And yet there's something hilariously perfect about Baltar pointing out to a Centurion that it's the low man on the totem pole — a slave, in fact — and preaching to it the word of God. Baltar's evangelical mandate apparently now includes toasters. (Reminding me: We've heard "skinjob" a lot lately; "toaster" not so much). The fallout from the Centurions' sentience inhibitors being removed in "Six of One" hasn't been explored; I hope the issue returns in future episodes. Perhaps this is a hint of such.
Baltar is seriously wounded when the wall explodes behind him, and the only one on hand to treat him is Roslin, and this leads to a particularly intriguing scene. Roslin bandages him, and Baltar uses this opportunity to explain to her his enlightenment of faith.
The evolution of Baltar from an atheist to the leading voice of the monotheistic movement has been quite a journey. If I wasn't quite convinced by it in "Escape Velocity," I most definitely am now. This is a true character journey that finds a way to connect the dots. Baltar even uses faith as a way to wash away his past sins (and perhaps that was one reason that necessitated his conversion: so he could forgive himself). In demonstrating that notion he finally confesses to Roslin his biggest sin of all — that he gave up the access codes that allowed the Cylons to destroy the Colonies. Bang. Cards on the table. He juxtaposes himself to a Noah-like flood as described in Colonial scriptures: "Nobody blames the flood. The flood is a force of nature. Through the flood, mankind is rejuvenated and born again. I was not a flood. I blamed myself. God made the man that made that choice. God made us all perfect."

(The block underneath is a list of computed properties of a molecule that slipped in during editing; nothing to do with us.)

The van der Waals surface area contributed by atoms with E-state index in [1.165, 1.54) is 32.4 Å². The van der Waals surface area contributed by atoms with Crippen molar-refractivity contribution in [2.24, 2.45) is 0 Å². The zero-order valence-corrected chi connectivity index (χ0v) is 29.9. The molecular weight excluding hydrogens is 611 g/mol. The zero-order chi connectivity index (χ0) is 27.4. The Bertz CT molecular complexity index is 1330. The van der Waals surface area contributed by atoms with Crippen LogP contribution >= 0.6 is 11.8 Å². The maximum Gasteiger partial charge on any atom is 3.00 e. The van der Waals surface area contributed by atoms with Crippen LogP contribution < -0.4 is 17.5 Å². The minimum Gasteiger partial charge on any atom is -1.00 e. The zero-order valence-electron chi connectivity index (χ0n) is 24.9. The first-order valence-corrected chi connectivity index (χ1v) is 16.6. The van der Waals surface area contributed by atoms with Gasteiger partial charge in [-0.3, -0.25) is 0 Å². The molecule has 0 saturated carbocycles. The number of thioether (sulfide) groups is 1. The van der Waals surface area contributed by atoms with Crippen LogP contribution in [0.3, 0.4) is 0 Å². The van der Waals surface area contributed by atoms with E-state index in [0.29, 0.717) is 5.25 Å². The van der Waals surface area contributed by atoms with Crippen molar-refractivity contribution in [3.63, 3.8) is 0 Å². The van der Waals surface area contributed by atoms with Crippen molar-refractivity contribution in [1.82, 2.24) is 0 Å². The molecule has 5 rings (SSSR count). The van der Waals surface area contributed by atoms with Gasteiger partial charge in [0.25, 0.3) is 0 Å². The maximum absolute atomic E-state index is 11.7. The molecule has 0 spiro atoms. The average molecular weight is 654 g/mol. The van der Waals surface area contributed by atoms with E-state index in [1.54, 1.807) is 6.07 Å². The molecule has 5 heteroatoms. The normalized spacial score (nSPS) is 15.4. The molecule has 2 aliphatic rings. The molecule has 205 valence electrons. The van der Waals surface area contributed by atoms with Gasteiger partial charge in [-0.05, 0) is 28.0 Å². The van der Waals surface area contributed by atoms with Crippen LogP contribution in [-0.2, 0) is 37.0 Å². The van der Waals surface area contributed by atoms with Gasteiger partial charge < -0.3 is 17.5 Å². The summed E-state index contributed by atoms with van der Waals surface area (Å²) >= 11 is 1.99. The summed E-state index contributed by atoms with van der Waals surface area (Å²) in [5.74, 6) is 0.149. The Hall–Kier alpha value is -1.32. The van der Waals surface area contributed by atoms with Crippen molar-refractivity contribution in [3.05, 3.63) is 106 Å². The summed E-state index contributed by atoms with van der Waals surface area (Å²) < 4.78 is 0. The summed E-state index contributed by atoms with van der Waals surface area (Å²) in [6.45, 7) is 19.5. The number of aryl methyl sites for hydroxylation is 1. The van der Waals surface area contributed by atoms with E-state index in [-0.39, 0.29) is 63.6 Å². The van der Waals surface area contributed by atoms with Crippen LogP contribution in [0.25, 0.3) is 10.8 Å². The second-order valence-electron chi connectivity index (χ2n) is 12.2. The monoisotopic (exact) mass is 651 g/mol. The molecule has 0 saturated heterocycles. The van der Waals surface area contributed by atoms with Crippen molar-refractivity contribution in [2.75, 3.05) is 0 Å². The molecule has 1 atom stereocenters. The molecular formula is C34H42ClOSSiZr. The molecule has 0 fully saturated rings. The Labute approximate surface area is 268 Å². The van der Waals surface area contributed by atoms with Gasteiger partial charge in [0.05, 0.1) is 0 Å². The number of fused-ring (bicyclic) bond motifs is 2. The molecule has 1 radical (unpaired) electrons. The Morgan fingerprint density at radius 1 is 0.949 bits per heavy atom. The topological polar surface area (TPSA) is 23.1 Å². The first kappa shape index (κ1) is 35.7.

Hearing this is too much for Roslin, and she has a key decision here where she decides that Gaius Baltar must die to pay for his sins. She is prepared to let him bleed to death. She won't kill Baltar, but she won't save him, either. Is this the same as putting Baltar in the hands of God?